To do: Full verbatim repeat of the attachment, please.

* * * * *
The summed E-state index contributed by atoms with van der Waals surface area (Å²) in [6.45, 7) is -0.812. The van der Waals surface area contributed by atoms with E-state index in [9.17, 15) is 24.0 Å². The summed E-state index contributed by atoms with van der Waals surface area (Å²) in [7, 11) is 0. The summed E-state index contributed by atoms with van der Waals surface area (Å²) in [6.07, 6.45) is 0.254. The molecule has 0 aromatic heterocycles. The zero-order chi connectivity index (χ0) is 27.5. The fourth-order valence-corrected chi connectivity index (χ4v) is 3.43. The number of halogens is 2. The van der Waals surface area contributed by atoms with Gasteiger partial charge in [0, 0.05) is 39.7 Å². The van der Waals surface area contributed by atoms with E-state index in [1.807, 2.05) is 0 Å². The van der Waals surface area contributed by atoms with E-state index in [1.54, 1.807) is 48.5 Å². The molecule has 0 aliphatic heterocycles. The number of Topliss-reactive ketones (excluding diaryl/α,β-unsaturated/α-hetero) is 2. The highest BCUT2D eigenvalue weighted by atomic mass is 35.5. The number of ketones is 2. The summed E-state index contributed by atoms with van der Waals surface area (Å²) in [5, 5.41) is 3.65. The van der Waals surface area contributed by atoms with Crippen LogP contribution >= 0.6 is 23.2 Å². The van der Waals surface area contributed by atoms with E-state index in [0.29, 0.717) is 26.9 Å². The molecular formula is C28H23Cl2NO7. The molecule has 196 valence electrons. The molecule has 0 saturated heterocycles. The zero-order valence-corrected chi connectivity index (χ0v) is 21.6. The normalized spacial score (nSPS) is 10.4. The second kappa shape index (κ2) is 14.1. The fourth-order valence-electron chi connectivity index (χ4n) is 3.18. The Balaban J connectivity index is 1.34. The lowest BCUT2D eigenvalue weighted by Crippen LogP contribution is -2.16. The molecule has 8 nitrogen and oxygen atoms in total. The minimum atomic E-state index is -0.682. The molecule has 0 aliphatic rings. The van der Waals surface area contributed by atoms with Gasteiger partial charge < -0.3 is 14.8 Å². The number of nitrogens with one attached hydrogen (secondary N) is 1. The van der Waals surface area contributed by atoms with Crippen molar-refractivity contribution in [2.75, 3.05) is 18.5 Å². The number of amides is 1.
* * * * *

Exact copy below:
The summed E-state index contributed by atoms with van der Waals surface area (Å²) in [6.45, 7) is -0.812. The van der Waals surface area contributed by atoms with E-state index in [9.17, 15) is 24.0 Å². The summed E-state index contributed by atoms with van der Waals surface area (Å²) in [7, 11) is 0. The summed E-state index contributed by atoms with van der Waals surface area (Å²) in [6.07, 6.45) is 0.254. The molecule has 0 aromatic heterocycles. The zero-order chi connectivity index (χ0) is 27.5. The fourth-order valence-corrected chi connectivity index (χ4v) is 3.43. The number of halogens is 2. The van der Waals surface area contributed by atoms with Gasteiger partial charge in [0, 0.05) is 39.7 Å². The van der Waals surface area contributed by atoms with E-state index in [1.807, 2.05) is 0 Å². The van der Waals surface area contributed by atoms with E-state index in [1.54, 1.807) is 48.5 Å². The molecule has 0 aliphatic heterocycles. The number of Topliss-reactive ketones (excluding diaryl/α,β-unsaturated/α-hetero) is 2. The highest BCUT2D eigenvalue weighted by atomic mass is 35.5. The number of ketones is 2. The summed E-state index contributed by atoms with van der Waals surface area (Å²) in [5, 5.41) is 3.65. The van der Waals surface area contributed by atoms with Crippen LogP contribution >= 0.6 is 23.2 Å². The van der Waals surface area contributed by atoms with E-state index in [0.29, 0.717) is 26.9 Å². The molecular formula is C28H23Cl2NO7. The molecule has 196 valence electrons. The molecule has 0 saturated heterocycles. The zero-order valence-corrected chi connectivity index (χ0v) is 21.6. The normalized spacial score (nSPS) is 10.4. The second kappa shape index (κ2) is 14.1. The fourth-order valence-electron chi connectivity index (χ4n) is 3.18. The Balaban J connectivity index is 1.34. The lowest BCUT2D eigenvalue weighted by Crippen LogP contribution is -2.16. The molecule has 8 nitrogen and oxygen atoms in total. The minimum atomic E-state index is -0.682. The molecule has 0 aliphatic rings. The van der Waals surface area contributed by atoms with Gasteiger partial charge < -0.3 is 14.8 Å². The number of nitrogens with one attached hydrogen (secondary N) is 1. The van der Waals surface area contributed by atoms with Crippen molar-refractivity contribution in [2.75, 3.05) is 18.5 Å². The number of amides is 1.